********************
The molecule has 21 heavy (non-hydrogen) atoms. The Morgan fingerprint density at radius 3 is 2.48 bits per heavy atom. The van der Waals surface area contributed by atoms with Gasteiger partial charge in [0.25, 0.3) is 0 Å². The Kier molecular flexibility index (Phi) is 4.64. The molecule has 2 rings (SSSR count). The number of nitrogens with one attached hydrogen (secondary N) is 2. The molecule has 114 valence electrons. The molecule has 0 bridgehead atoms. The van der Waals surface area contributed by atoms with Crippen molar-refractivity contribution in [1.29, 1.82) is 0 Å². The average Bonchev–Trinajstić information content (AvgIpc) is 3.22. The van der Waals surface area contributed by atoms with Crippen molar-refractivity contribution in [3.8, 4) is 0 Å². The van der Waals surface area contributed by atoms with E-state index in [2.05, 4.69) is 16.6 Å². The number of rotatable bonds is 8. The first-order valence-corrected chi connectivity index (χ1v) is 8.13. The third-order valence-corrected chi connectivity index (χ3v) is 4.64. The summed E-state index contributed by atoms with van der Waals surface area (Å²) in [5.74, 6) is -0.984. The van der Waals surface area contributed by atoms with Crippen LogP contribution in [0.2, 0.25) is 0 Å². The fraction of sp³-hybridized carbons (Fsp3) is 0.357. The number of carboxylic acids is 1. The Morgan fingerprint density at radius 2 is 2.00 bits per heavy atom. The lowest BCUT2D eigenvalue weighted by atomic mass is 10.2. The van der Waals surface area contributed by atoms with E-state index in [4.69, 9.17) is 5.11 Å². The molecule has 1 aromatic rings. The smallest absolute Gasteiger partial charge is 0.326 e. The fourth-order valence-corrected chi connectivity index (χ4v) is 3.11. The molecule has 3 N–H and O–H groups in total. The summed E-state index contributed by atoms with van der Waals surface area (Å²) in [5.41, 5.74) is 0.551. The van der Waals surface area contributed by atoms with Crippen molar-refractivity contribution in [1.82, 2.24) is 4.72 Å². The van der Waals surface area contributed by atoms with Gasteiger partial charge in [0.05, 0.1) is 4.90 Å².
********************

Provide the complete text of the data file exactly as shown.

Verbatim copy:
The molecule has 21 heavy (non-hydrogen) atoms. The Morgan fingerprint density at radius 3 is 2.48 bits per heavy atom. The van der Waals surface area contributed by atoms with Gasteiger partial charge in [0.25, 0.3) is 0 Å². The Kier molecular flexibility index (Phi) is 4.64. The molecule has 2 rings (SSSR count). The number of nitrogens with one attached hydrogen (secondary N) is 2. The molecule has 114 valence electrons. The molecule has 0 bridgehead atoms. The van der Waals surface area contributed by atoms with Crippen molar-refractivity contribution in [1.29, 1.82) is 0 Å². The average Bonchev–Trinajstić information content (AvgIpc) is 3.22. The van der Waals surface area contributed by atoms with Crippen molar-refractivity contribution in [3.8, 4) is 0 Å². The van der Waals surface area contributed by atoms with E-state index in [2.05, 4.69) is 16.6 Å². The number of rotatable bonds is 8. The first-order valence-corrected chi connectivity index (χ1v) is 8.13. The third-order valence-corrected chi connectivity index (χ3v) is 4.64. The summed E-state index contributed by atoms with van der Waals surface area (Å²) in [5.74, 6) is -0.984. The van der Waals surface area contributed by atoms with Crippen LogP contribution in [0.2, 0.25) is 0 Å². The fraction of sp³-hybridized carbons (Fsp3) is 0.357. The number of carboxylic acids is 1. The Morgan fingerprint density at radius 2 is 2.00 bits per heavy atom. The lowest BCUT2D eigenvalue weighted by atomic mass is 10.2. The van der Waals surface area contributed by atoms with E-state index in [4.69, 9.17) is 5.11 Å². The molecule has 1 aromatic rings. The smallest absolute Gasteiger partial charge is 0.326 e. The fourth-order valence-corrected chi connectivity index (χ4v) is 3.11. The molecule has 3 N–H and O–H groups in total. The summed E-state index contributed by atoms with van der Waals surface area (Å²) in [5.41, 5.74) is 0.551. The van der Waals surface area contributed by atoms with Crippen molar-refractivity contribution in [1.82, 2.24) is 4.72 Å². The van der Waals surface area contributed by atoms with Gasteiger partial charge in [0.05, 0.1) is 4.90 Å².